Keeping teens entertained while surrounded by the deep and inescapable history of London is not difficult if you follow my plan. Easy on the museums, shorten your time in the churches and cathedrals, plan a hands-on activity every day, and try to make things relevant to something your kids might already know, like a book or movie set in London (re: Harry Potter). Mix in a few memorable restaurants and pubs, and you’ll find a trip to London with teens can be a real joy.

— Phil Corless

Phil Corless is an at-home dad of two living in the Pacific Northwest. Since 2004, he has been writing about fatherhood and family at the Idaho Dad blog. He believes the best way for kids to learn about the world is to travel through it.

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Beaufort, S.C. With Kids

September 11th, 2015

Located less than an hour from Savannah International Airport and a little over an hour from Charleston, Beaufort, South Carolina is an absolute gem. It’s a tiny town full of charm, family-friendly activities, lodging and restaurants. What may surprise most is that when the summer travelers head home, there are still plenty of activities to keep you and your kids active, educated and fed through the fall.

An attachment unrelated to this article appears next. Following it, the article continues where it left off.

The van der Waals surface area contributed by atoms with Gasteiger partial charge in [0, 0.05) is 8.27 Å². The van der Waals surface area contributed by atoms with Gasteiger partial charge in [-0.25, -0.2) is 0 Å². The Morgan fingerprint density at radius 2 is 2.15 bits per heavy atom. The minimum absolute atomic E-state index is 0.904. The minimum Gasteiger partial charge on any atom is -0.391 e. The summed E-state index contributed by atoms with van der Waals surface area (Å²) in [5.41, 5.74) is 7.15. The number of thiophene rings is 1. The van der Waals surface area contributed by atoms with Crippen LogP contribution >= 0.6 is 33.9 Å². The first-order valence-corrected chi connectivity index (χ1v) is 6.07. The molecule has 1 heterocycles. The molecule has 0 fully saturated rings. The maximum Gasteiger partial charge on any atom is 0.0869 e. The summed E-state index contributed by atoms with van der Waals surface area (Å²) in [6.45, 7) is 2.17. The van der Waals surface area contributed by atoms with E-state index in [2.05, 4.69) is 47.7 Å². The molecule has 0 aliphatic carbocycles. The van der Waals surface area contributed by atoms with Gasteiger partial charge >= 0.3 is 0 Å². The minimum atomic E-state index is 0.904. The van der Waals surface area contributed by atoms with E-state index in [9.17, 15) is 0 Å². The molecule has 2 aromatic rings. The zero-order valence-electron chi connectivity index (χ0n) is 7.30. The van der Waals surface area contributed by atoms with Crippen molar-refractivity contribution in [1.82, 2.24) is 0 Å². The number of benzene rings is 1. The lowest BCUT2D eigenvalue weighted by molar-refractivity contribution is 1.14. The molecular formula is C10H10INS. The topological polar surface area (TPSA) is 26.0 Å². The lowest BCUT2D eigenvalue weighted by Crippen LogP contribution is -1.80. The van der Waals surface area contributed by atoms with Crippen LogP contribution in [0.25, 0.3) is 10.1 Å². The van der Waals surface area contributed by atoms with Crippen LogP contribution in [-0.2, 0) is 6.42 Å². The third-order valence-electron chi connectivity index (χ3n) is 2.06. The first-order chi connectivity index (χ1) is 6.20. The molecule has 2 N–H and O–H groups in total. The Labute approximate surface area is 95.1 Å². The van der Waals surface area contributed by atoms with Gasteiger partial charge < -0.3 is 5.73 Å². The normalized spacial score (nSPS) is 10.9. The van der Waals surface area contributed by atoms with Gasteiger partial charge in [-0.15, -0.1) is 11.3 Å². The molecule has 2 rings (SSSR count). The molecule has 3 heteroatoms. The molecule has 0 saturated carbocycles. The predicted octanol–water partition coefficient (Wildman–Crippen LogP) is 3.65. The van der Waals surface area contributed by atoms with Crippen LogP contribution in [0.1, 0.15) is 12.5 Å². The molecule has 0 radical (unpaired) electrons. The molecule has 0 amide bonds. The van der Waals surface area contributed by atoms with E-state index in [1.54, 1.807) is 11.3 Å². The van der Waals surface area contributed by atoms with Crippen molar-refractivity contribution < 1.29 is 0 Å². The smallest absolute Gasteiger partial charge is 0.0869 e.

Beaufort Marina in Beaufort, South Carolina

Explore the Shoreline By Kayak
Beaufort, South Carolina is rich in history. It is one of the only towns in America whose entire downtown area has been designated a historic district. Pre-Civil War homes that were spared destruction still sit along the bank of the Beaufort River and the Intracoastal Waterway. Head to Beaufort Marina, located in the heart of downtown Beaufort, and take a tour with Beaufort Lands End Tours. The tour is full of history, but still a lot of fun for kids. Guides, with plenty of experience with children, guide you and your kids along the banks of Beaufort, where dolphins play and osprey nests can be seen along the shorelines. The tour is $45 per adult and $30 per child and is worth every penny. Your kids will delight in watching the dolphins swim and jump, seeing crabs and learning about the ecology of the waterway from people who are on the water daily. The tours run year-round, but fall brings cooler weather making the kayaking experience a little easier for those who aren’t used to the heat.